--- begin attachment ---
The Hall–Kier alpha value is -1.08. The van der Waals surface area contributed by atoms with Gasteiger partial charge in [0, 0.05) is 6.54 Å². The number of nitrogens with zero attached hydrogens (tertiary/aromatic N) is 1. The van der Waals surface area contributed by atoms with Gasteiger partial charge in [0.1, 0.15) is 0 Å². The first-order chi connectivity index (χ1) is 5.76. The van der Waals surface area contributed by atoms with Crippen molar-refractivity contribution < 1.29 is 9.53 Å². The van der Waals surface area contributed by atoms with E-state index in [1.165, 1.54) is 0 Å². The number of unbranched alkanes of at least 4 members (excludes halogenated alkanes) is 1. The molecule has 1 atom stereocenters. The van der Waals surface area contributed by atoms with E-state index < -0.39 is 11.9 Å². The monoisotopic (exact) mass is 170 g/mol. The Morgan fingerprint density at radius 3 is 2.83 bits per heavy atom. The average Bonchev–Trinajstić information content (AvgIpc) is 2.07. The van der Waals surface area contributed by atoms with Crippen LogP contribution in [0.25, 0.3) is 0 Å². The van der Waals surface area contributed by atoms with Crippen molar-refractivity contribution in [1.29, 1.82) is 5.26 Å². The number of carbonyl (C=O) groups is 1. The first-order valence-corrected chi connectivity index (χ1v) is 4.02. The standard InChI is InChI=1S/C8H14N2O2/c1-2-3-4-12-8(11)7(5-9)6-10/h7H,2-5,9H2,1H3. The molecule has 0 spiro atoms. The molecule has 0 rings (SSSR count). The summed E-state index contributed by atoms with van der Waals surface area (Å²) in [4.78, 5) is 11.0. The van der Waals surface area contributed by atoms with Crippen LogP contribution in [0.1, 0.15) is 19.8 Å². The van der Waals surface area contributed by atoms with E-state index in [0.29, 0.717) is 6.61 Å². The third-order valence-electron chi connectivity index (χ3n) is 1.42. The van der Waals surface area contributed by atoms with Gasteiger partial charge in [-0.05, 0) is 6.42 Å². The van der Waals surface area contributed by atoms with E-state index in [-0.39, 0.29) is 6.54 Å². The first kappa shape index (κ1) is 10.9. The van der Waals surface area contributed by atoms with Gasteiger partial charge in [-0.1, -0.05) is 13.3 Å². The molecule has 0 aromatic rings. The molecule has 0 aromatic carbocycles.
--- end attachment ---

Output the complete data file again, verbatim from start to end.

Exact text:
The Hall–Kier alpha value is -1.08. The van der Waals surface area contributed by atoms with Gasteiger partial charge in [0, 0.05) is 6.54 Å². The number of nitrogens with zero attached hydrogens (tertiary/aromatic N) is 1. The van der Waals surface area contributed by atoms with Gasteiger partial charge in [0.1, 0.15) is 0 Å². The first-order chi connectivity index (χ1) is 5.76. The van der Waals surface area contributed by atoms with Crippen molar-refractivity contribution < 1.29 is 9.53 Å². The van der Waals surface area contributed by atoms with E-state index in [1.165, 1.54) is 0 Å². The number of unbranched alkanes of at least 4 members (excludes halogenated alkanes) is 1. The molecule has 1 atom stereocenters. The van der Waals surface area contributed by atoms with E-state index < -0.39 is 11.9 Å². The monoisotopic (exact) mass is 170 g/mol. The Morgan fingerprint density at radius 3 is 2.83 bits per heavy atom. The average Bonchev–Trinajstić information content (AvgIpc) is 2.07. The van der Waals surface area contributed by atoms with Crippen LogP contribution in [0.25, 0.3) is 0 Å². The van der Waals surface area contributed by atoms with Crippen molar-refractivity contribution in [1.29, 1.82) is 5.26 Å². The number of carbonyl (C=O) groups is 1. The first-order valence-corrected chi connectivity index (χ1v) is 4.02. The standard InChI is InChI=1S/C8H14N2O2/c1-2-3-4-12-8(11)7(5-9)6-10/h7H,2-5,9H2,1H3. The molecule has 0 spiro atoms. The molecule has 0 rings (SSSR count). The summed E-state index contributed by atoms with van der Waals surface area (Å²) in [4.78, 5) is 11.0. The van der Waals surface area contributed by atoms with Crippen LogP contribution in [0.1, 0.15) is 19.8 Å². The van der Waals surface area contributed by atoms with E-state index in [0.29, 0.717) is 6.61 Å². The third-order valence-electron chi connectivity index (χ3n) is 1.42. The van der Waals surface area contributed by atoms with Gasteiger partial charge in [-0.05, 0) is 6.42 Å². The van der Waals surface area contributed by atoms with E-state index in [-0.39, 0.29) is 6.54 Å². The first kappa shape index (κ1) is 10.9. The van der Waals surface area contributed by atoms with Gasteiger partial charge in [-0.1, -0.05) is 13.3 Å². The molecule has 0 aromatic rings. The molecule has 0 aromatic carbocycles.